It looks like you're using an Ad Blocker.

Please white-list or disable in your ad-blocking tool.

Thank you.


Some features of ATS will be disabled while you continue to use an ad-blocker.


Lost something? Can't find it? Call Anthony

page: 1

log in


posted on Jun, 13 2012 @ 09:07 PM
Today is the Saint day of Saint Anthony of Padua. Better know perhaps as the Patron Saint of Lost Things. I have experience with this, and can say for over 30yrs I have petitioned him when I was unable to find something. Only one time have I not found it, and that was something it turned out, had been stolen. It may be a day, it may be much much longer, but this guy is the real deal. You don't have to take my word. Test him for yourself.

He was born in 1195 in Lisbon, Portugal. His family were wealthy and could afford to give him a top rate education at the nearby Cathedral school. He studied for 25 years at various places, becoming an expert on Theology.

I have paraphrased and left out many details, feel free to read more here.

It was as an orator, however, rather than as professor, that Anthony reaped his richest harvest. He possessed in an eminent degree all the good qualities that characterize an eloquent preacher: a loud and clear voice, a winning countenance, wonderful memory, and profound learning, to which were added from on high the spirit of prophecy and an extraordinary gift of miracles. With the zeal of an apostle he undertook to reform the morality of his time by combating in an especial manner the vices of luxury, avarice, and tyranny. The fruit of his sermons was, therefore, as admirable as his eloquence itself.

At Padua also took place the famous miracle of the amputated foot, which Franciscan writers attribute to St. Anthony. A young man, Leonardo by name, in a fit of anger kicked his own mother. Repentant, he confessed his fault to St. Anthony who said to him: "The foot of him who kicks his mother deserves to be cut off." Leonardo ran home and cut off his foot. Learning of this, St. Anthony took the amputated member of the unfortunate youth and miraculously rejoined it. Through the exertions of St. Anthony, the Municipality of Padua, 15 March, 1231, passed a law in favour of debtors who could not pay their debts. A copy of this law is still preserved in the museum of Padua. From this, as well as the following occurrence, the civil and religious importance of the Saint's influence in the thirteenth century is easily understood. In 1230, while war raged in Lombardy, St. Anthony betook himself to Verona to solicit from the ferocious Ezzelino the liberty of the Guelph prisoners. An apocryphal legend relates that the tyrant humbled himself before the Saint and granted his request. This is not the case, but what does it matter, even if he failed in his attempt; he nevertheless jeopardized his own life for the sake of those oppressed by tyranny, and thereby showed his love and sympathy for the people. Invited to preach at the funeral of a usurer, he took for his text the words of the Gospel: "Where thy treasure is, there also is thy heart." In the course of the sermon he said: "That rich man is dead and buried in hell; but go to his treasures and there you will find his heart." The relatives and friends of the deceased, led by curiosity, followed this injunction, and found the heart, still warm, among the coins. Thus the triumph of St. Anthony's missionary career manifests itself not only in his holiness and his numerous miracles, but also in the popularity and subject matter of his sermons, since he had to fight against the three most obstinate vices of luxury, avarice and tyranny.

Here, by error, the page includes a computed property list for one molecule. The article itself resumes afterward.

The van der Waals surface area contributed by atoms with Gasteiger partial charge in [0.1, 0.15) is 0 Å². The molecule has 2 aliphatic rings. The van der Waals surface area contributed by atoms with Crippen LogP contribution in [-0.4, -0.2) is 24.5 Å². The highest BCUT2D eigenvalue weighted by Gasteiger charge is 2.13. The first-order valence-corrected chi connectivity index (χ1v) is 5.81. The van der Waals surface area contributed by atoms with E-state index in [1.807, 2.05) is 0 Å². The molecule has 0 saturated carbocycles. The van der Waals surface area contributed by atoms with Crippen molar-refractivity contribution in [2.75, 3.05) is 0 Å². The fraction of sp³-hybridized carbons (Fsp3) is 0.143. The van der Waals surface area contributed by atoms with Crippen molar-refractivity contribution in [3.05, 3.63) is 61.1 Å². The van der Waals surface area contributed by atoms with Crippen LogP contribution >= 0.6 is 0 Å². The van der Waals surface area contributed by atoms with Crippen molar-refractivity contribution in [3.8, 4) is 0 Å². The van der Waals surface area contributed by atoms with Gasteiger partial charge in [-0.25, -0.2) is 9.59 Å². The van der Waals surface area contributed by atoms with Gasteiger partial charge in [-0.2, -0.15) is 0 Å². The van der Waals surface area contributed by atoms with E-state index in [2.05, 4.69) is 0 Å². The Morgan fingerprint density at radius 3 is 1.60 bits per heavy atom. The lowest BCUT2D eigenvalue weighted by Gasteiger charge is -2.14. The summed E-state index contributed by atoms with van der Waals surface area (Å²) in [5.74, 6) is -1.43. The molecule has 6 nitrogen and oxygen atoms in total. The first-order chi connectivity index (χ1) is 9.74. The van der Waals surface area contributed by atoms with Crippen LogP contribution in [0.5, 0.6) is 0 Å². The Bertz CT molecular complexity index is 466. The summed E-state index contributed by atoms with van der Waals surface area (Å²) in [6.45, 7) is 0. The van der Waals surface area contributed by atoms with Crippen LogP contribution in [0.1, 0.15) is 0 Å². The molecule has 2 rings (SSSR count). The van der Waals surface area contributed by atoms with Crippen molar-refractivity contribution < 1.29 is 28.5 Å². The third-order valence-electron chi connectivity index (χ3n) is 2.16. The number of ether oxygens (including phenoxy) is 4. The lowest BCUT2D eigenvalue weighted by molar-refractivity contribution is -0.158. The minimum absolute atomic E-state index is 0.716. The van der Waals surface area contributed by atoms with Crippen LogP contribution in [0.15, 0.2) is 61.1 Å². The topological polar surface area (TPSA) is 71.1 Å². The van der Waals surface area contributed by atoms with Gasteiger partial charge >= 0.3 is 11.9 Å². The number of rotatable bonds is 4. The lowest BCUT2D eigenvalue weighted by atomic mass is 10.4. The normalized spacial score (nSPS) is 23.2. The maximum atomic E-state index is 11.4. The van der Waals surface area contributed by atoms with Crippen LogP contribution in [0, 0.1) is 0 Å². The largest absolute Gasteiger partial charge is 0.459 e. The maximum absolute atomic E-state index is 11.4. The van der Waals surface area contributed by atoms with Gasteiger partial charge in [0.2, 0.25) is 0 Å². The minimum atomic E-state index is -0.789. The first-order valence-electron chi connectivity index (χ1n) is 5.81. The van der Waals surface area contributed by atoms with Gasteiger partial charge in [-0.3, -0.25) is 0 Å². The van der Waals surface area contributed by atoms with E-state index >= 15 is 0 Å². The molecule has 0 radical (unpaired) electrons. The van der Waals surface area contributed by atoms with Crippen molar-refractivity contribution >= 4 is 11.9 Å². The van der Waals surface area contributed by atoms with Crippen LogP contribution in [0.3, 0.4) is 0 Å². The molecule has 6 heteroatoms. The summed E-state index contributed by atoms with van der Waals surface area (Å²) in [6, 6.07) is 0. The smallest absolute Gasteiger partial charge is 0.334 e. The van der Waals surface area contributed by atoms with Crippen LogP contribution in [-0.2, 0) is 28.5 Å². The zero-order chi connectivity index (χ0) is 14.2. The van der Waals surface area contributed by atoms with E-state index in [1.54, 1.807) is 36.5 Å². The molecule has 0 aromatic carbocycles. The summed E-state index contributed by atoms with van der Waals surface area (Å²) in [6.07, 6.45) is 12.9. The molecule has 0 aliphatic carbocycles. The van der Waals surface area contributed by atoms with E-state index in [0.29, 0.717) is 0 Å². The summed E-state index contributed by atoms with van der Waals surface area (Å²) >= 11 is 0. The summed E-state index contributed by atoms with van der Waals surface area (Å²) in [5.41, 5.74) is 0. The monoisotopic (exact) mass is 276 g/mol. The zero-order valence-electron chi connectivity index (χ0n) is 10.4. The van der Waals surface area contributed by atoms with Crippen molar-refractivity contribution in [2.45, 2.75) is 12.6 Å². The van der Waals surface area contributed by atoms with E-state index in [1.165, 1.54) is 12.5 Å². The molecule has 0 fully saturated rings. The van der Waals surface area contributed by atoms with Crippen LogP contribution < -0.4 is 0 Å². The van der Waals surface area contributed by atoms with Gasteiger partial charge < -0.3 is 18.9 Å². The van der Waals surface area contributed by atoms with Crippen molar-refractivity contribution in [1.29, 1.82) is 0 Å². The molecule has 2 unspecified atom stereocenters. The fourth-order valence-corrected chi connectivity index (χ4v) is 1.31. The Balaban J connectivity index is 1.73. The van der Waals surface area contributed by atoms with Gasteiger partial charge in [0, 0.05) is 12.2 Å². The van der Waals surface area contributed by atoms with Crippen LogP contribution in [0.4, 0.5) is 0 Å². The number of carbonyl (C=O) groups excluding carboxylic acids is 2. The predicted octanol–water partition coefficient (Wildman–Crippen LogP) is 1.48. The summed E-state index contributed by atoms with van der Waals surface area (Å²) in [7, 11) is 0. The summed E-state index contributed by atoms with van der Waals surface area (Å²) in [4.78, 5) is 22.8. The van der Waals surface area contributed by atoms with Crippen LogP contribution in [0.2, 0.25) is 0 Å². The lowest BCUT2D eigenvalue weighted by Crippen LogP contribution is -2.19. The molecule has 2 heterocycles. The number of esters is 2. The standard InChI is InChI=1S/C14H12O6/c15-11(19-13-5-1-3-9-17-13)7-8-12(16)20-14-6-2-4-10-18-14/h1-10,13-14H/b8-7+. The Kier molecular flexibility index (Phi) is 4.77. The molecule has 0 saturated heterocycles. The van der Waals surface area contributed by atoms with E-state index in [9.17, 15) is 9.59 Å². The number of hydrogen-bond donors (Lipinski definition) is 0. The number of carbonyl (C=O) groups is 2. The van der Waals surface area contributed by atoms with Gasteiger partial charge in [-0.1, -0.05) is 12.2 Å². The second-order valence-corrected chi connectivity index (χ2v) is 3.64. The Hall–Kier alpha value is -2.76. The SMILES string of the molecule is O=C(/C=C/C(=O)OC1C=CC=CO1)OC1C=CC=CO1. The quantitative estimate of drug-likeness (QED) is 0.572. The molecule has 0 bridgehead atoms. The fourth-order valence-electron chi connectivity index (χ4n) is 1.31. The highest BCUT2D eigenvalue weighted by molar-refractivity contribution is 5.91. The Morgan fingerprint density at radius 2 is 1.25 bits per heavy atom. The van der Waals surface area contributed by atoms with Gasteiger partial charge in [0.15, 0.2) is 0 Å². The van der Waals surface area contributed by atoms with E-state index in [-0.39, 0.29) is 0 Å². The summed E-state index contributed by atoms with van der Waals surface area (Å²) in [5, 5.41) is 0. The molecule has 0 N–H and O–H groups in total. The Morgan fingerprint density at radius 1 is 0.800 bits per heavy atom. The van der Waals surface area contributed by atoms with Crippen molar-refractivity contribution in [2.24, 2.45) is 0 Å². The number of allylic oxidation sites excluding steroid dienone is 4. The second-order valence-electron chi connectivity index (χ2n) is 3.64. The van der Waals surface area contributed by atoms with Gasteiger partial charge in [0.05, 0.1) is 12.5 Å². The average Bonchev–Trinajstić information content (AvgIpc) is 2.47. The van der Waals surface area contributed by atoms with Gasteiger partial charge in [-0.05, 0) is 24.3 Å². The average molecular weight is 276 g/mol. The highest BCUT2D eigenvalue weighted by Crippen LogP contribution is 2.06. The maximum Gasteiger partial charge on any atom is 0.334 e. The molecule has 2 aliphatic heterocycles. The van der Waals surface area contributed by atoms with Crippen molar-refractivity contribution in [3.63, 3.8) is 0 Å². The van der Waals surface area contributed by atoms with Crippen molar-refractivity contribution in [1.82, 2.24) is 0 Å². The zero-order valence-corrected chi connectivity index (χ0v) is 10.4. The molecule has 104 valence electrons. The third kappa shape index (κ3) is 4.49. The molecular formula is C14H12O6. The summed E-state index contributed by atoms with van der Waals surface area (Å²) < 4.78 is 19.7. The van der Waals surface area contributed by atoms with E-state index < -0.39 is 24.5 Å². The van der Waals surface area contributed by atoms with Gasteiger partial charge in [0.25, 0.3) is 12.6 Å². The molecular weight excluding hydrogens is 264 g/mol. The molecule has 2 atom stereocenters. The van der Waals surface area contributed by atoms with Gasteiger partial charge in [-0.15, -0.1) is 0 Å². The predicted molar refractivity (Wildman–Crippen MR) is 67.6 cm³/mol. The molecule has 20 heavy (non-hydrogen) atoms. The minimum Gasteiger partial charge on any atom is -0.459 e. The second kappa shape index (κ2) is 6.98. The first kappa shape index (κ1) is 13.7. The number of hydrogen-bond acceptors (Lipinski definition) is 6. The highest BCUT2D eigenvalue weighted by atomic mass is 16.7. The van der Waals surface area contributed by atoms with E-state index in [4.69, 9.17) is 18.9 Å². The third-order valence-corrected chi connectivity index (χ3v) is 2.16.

He died at the age of 36. One of the stories associated with him, kind of gruesome is that sometime after he had been dead, they dug him up. His body had decayed, but his tongue was pink and moist as it had been in life..

Saint Anthony of Padua is the Patron Saint of Padua, of Portugal, and of San Antonio, Texas. Prayer cards manufactured in Italy identify him as the saint of "miracles," but to most Catholics, he is the Patron Saint associated with the return of lost articles and missing persons. He is petitioned for help in finding almost everything that is lost, from car keys and misplaced papers to a lost job, a lost lover, or s straying partner. People who are regarded as "lost souls" may also be placed in his care. These widespread invocations to Saint Anthony for finding lost things and restoring missing people relate to an incident in which the saint was invoked to find a missing book and the prayer was efficacious; ever since then Saint Anthony has been the Patron of Lost Things.

Here is a prayer that can be used. For myself, I just talk to him, like I would a live person. I explain what the lost article means to me and what it would mean to find it. Then I ask him to please find it. Once it is found be sure to Thank him, after all it is only polite.